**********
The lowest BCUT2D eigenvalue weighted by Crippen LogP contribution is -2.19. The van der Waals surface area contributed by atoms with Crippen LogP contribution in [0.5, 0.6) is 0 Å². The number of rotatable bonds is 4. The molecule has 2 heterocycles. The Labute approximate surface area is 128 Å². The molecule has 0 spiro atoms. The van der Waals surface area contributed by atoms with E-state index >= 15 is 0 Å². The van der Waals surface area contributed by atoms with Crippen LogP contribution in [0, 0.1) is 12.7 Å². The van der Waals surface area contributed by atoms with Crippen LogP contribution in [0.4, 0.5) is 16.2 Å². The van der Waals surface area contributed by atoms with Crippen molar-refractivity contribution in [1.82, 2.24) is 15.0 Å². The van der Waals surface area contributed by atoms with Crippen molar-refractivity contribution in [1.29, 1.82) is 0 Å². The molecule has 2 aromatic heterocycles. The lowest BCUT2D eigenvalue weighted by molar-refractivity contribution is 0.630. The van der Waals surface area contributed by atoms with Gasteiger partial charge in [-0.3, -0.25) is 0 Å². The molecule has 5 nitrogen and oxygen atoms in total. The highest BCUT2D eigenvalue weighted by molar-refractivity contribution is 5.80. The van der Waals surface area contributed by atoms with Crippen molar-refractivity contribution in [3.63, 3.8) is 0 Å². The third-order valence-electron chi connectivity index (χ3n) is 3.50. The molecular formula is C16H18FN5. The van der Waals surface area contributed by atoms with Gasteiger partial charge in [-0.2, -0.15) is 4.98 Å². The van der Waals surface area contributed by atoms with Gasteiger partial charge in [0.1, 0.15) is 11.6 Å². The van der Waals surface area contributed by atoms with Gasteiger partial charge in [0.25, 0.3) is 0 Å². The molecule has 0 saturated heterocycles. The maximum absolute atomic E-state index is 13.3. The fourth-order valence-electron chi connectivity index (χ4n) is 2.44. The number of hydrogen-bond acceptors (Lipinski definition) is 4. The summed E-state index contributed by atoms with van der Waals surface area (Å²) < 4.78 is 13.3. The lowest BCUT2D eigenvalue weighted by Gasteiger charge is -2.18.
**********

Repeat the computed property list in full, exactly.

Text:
The lowest BCUT2D eigenvalue weighted by Crippen LogP contribution is -2.19. The van der Waals surface area contributed by atoms with Crippen LogP contribution in [0.5, 0.6) is 0 Å². The number of rotatable bonds is 4. The molecule has 2 heterocycles. The Labute approximate surface area is 128 Å². The molecule has 0 spiro atoms. The van der Waals surface area contributed by atoms with E-state index >= 15 is 0 Å². The van der Waals surface area contributed by atoms with Crippen LogP contribution in [0, 0.1) is 12.7 Å². The van der Waals surface area contributed by atoms with Crippen LogP contribution in [0.4, 0.5) is 16.2 Å². The van der Waals surface area contributed by atoms with Crippen molar-refractivity contribution in [1.82, 2.24) is 15.0 Å². The van der Waals surface area contributed by atoms with Crippen molar-refractivity contribution in [1.29, 1.82) is 0 Å². The molecule has 2 aromatic heterocycles. The lowest BCUT2D eigenvalue weighted by molar-refractivity contribution is 0.630. The van der Waals surface area contributed by atoms with Gasteiger partial charge in [-0.3, -0.25) is 0 Å². The molecule has 5 nitrogen and oxygen atoms in total. The highest BCUT2D eigenvalue weighted by molar-refractivity contribution is 5.80. The van der Waals surface area contributed by atoms with Crippen molar-refractivity contribution in [3.63, 3.8) is 0 Å². The third-order valence-electron chi connectivity index (χ3n) is 3.50. The molecular formula is C16H18FN5. The van der Waals surface area contributed by atoms with Gasteiger partial charge in [-0.2, -0.15) is 4.98 Å². The van der Waals surface area contributed by atoms with Gasteiger partial charge in [0.1, 0.15) is 11.6 Å². The van der Waals surface area contributed by atoms with Gasteiger partial charge in [0.25, 0.3) is 0 Å². The molecule has 0 saturated heterocycles. The maximum absolute atomic E-state index is 13.3. The fourth-order valence-electron chi connectivity index (χ4n) is 2.44. The number of hydrogen-bond acceptors (Lipinski definition) is 4. The summed E-state index contributed by atoms with van der Waals surface area (Å²) < 4.78 is 13.3. The lowest BCUT2D eigenvalue weighted by Gasteiger charge is -2.18.